Every economically distressed American lacks money. That’s obvious. To an outsider, however, the anxiety that this lack of money creates in every aspect of life is less obvious. Managing resources was more art than science for our family. Without a spending or meal plan, impulsivity ruled the day. This perpetual state of immediacy was the root of many of our fears in poverty, perhaps none more debilitating than an inadequate food supply. Quantity over quality was the rule. The volume of food took precedence over its nutritional value. Full bellies, which we usually had, didn’t mean a healthy body. (More on this later and how it contributed to my manic obsession to provide my wife and kids with gluten-free, all-natural, and organic foods.) We never discussed food’s health benefits back then. We only cared about having enough food throughout the month to feed a family of five.
The last few days of the month brought a combination of creativity and ingenuity inghettonomics. In poverty, you have to be resourceful. Add a little water to milk, ketchup, hot sauce, and other malleable liquids to extend their usefulness. When we ran out of milk entirely, we substituted evaporated milk. (The taste of water and evaporated milk in cereal is disgusting.) When we couldn’t find a substitute for a particular food item—a rare occurrence, as my mother did an admirable job of managing resources—the youngest person in the family often had the task of borrowing necessary items from neighbors. That wasme. I would go from one apartment to the next until I found a willing lender. The anxiety was so intense that itmade me sick to my stomach. The fear of being turned down or worse, having a door slammed in my face, was unnerving. Returning home without the goods would have been even more problematic.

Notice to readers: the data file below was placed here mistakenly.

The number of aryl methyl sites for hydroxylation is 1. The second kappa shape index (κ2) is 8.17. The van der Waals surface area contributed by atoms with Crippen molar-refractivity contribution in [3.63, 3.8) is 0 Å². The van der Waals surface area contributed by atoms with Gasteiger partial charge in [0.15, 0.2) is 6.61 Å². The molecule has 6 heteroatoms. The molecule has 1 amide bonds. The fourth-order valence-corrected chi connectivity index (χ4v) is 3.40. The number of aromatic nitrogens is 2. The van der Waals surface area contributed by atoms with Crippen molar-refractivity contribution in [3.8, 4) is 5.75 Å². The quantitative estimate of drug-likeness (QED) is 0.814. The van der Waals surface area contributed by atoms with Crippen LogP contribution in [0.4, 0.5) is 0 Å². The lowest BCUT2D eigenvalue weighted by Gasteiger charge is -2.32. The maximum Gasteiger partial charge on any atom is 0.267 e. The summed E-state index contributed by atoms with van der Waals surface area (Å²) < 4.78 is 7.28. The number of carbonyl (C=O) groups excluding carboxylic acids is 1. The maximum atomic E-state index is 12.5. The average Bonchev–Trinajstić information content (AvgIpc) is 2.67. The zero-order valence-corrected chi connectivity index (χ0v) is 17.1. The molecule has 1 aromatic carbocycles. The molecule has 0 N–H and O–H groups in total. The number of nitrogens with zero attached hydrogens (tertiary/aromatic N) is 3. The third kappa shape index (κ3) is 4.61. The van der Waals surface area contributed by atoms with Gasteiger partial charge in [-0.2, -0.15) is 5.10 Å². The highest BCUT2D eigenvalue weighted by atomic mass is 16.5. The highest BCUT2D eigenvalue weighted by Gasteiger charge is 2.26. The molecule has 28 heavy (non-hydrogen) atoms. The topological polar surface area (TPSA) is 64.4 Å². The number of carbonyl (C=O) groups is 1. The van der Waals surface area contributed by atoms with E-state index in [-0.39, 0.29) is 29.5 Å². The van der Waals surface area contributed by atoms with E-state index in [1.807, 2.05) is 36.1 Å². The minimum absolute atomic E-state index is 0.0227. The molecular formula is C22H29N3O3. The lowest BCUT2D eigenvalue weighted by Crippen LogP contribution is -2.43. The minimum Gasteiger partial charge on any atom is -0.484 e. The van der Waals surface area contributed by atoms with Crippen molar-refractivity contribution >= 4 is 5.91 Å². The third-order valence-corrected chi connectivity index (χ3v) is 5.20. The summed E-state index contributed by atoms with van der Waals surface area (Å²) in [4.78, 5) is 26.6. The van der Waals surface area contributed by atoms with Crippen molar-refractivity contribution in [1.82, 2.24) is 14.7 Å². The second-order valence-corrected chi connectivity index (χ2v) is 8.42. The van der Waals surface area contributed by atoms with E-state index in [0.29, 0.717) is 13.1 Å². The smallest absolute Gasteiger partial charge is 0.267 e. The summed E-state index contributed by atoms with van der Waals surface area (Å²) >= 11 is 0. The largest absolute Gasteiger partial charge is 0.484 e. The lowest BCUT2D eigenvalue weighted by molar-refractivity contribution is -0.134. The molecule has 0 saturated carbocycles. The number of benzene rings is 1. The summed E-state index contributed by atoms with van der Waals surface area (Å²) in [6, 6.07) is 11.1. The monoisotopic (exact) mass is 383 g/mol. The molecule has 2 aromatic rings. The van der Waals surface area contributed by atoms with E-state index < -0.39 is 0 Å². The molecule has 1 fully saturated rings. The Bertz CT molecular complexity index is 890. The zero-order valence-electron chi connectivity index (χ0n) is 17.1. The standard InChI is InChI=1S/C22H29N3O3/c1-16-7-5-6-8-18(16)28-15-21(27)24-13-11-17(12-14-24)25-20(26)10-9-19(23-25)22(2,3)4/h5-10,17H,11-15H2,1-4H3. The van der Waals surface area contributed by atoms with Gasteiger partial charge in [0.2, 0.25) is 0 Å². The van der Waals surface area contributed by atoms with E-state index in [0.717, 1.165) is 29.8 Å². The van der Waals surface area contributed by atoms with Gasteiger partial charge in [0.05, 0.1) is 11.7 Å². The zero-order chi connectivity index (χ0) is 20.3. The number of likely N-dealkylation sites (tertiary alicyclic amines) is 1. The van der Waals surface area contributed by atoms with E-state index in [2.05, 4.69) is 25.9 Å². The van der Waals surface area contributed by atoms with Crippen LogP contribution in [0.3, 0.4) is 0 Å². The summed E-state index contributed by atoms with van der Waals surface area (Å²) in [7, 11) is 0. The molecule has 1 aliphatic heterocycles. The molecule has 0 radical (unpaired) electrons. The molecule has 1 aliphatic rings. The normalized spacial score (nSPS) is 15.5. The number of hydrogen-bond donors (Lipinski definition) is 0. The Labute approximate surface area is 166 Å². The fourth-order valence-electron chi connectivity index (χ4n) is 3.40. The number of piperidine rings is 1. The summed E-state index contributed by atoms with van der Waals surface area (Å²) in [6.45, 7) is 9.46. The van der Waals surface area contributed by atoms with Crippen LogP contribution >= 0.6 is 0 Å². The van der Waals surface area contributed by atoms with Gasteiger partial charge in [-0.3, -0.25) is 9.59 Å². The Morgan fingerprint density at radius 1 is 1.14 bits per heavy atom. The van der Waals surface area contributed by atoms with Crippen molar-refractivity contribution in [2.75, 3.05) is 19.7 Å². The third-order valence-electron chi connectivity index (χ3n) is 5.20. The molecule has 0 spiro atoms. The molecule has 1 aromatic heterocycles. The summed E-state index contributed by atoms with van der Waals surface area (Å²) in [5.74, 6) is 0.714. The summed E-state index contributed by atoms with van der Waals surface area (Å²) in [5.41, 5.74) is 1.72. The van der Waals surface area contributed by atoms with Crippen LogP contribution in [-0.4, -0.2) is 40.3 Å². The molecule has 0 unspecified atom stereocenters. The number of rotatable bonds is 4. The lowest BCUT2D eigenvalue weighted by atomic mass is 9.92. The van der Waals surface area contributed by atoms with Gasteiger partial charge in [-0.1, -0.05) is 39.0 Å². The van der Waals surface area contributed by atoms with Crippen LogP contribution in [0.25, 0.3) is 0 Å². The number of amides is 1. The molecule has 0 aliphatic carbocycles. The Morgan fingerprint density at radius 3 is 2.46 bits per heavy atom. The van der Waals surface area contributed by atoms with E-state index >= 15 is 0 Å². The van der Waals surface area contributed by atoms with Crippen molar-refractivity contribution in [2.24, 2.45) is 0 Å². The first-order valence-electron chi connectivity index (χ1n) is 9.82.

Imagine being a 10-year-old child who has to face an adult neighbor who is mad at the world and must protect precious resources for her own family. You approach the front door, knowing that someone is probably at home. Only a handful of neighbors had part-time jobs, with the remainder on public assistance, so residents spent the majority of their time in or around their apartments. Before you raise your hand to knock on the door, someone closes the curtains. You hear her telling others, “Shh, be quiet! We don’t want him to know we’re home.” You see a faint image peeping through a curtain slit. She notices that you have a cup in your hand. You knock and knock and knock. You stand waiting for another few minutes for a response, to no avail. It’s time to move on to the next neighbor. That happened to me on several occasions. It was frightening to return home with nothing to show for my efforts. Depending on her mood, my mother might issue a harsh rebuke.
A four-year degree is worth the sticker shock if it is flexible and accompanied by a world-class financial education, and as long as those with blue-collar jobs employ a white-collar mentality to create wealth-generating and legacy assets. Again, one of the goals of this book is to help each social class improve their respective standing in life. We all have room for improvement in our financial survival skills.